Visitors to the popular Ocean Beach in San Francisco are accustomed to dramatic views of waves crashing onshore, but perhaps nothing quite as dramatic as the sight of tombstones.
"I've seen some really unusual things out here," jogger Susan Palleschi told KTVU. "That gravestone blew me away."
Turns out the tombstones were placed there more than 70 years ago to help stop erosion from rising tides, according to KTVU. After the city shut down several cemeteries in the 1940s, the bodies were moved, but "unclaimed property" remained. Some families simply couldn't afford to have the markers moved. The headstones soon became city property and they were put to good use, according to David Gallagher, director of the Western Neighborhoods Project.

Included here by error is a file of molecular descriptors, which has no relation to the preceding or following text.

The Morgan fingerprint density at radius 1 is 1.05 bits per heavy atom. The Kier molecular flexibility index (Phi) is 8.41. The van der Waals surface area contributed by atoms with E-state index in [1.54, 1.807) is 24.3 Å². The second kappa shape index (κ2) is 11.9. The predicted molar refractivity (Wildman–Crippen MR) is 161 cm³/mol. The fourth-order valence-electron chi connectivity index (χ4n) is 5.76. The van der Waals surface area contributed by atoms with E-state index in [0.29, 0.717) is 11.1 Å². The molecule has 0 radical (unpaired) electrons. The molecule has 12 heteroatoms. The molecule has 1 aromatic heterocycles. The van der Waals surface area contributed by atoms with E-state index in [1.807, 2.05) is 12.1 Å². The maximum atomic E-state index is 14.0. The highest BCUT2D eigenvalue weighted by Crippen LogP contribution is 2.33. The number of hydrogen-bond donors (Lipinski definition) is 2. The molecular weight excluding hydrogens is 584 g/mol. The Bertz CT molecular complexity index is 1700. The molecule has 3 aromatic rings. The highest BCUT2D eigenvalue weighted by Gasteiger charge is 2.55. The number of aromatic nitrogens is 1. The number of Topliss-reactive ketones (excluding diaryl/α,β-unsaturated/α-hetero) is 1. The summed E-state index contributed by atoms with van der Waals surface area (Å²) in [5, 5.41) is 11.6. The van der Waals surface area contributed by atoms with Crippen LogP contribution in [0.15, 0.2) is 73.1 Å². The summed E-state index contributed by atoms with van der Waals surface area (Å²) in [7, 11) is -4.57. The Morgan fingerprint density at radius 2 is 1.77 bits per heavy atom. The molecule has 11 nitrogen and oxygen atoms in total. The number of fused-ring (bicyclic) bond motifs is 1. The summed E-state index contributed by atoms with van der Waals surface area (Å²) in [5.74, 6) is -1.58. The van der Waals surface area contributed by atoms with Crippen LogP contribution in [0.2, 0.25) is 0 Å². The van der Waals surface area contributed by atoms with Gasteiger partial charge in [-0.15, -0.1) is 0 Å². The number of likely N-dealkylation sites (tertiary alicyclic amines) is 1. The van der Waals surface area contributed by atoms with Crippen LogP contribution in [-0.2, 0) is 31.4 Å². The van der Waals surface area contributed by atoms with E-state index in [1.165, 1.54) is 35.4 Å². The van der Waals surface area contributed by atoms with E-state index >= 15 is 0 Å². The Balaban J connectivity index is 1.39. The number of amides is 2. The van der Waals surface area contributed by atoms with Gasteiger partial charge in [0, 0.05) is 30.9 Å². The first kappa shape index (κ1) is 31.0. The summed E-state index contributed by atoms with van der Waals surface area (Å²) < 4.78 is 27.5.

"In 1942 or 1943, there were great storms in the city. The Great Highway was eroding…they had all this construction debris," Gallagher told KTVU. "Among the debris were all these headstones that they dumped to stop the surging tide. "
Pieces of the grave markers have now reappeared over the past several weeks, including one that belonged to Delia Presby, a wife that died in 1890 at the age of 26. And it seems the markers will remain on the beach until the tide once again covers them. A representative from the U.S. Park Service told KTVU there are no plans to recover and relocate the headstones.
Uncovered grave markers seem to be in the news lately: Last month a man in Tennessee was also in for a shock when he discovered old tombstones while he was doing maintenance in his backyard.
- Society & Culture